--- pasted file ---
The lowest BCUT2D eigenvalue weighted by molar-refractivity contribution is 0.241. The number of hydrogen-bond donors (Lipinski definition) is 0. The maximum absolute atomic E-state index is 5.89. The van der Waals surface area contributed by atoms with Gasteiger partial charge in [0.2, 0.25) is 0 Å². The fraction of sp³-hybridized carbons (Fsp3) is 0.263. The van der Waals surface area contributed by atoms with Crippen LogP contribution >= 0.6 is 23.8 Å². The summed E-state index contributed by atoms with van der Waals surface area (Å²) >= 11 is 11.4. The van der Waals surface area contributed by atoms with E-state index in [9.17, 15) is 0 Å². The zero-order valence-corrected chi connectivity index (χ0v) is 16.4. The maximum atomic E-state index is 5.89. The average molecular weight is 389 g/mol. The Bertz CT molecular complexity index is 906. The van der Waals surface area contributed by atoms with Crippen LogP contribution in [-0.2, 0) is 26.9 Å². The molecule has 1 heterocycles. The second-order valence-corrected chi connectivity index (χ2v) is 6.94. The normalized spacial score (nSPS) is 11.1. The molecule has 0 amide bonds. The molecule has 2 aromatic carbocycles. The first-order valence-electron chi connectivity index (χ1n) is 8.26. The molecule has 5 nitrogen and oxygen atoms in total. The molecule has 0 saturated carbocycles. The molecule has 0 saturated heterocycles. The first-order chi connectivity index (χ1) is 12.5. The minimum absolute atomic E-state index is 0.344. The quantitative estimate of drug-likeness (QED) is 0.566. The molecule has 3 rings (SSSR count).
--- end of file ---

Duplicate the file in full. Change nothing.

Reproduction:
The lowest BCUT2D eigenvalue weighted by molar-refractivity contribution is 0.241. The number of hydrogen-bond donors (Lipinski definition) is 0. The maximum absolute atomic E-state index is 5.89. The van der Waals surface area contributed by atoms with Gasteiger partial charge in [0.2, 0.25) is 0 Å². The fraction of sp³-hybridized carbons (Fsp3) is 0.263. The van der Waals surface area contributed by atoms with Crippen LogP contribution >= 0.6 is 23.8 Å². The summed E-state index contributed by atoms with van der Waals surface area (Å²) >= 11 is 11.4. The van der Waals surface area contributed by atoms with E-state index in [9.17, 15) is 0 Å². The zero-order valence-corrected chi connectivity index (χ0v) is 16.4. The maximum atomic E-state index is 5.89. The average molecular weight is 389 g/mol. The Bertz CT molecular complexity index is 906. The van der Waals surface area contributed by atoms with Crippen LogP contribution in [-0.2, 0) is 26.9 Å². The molecule has 1 heterocycles. The second-order valence-corrected chi connectivity index (χ2v) is 6.94. The normalized spacial score (nSPS) is 11.1. The molecule has 0 amide bonds. The molecule has 2 aromatic carbocycles. The first-order valence-electron chi connectivity index (χ1n) is 8.26. The molecule has 5 nitrogen and oxygen atoms in total. The molecule has 0 saturated carbocycles. The molecule has 0 saturated heterocycles. The first-order chi connectivity index (χ1) is 12.5. The minimum absolute atomic E-state index is 0.344. The quantitative estimate of drug-likeness (QED) is 0.566. The molecule has 3 rings (SSSR count).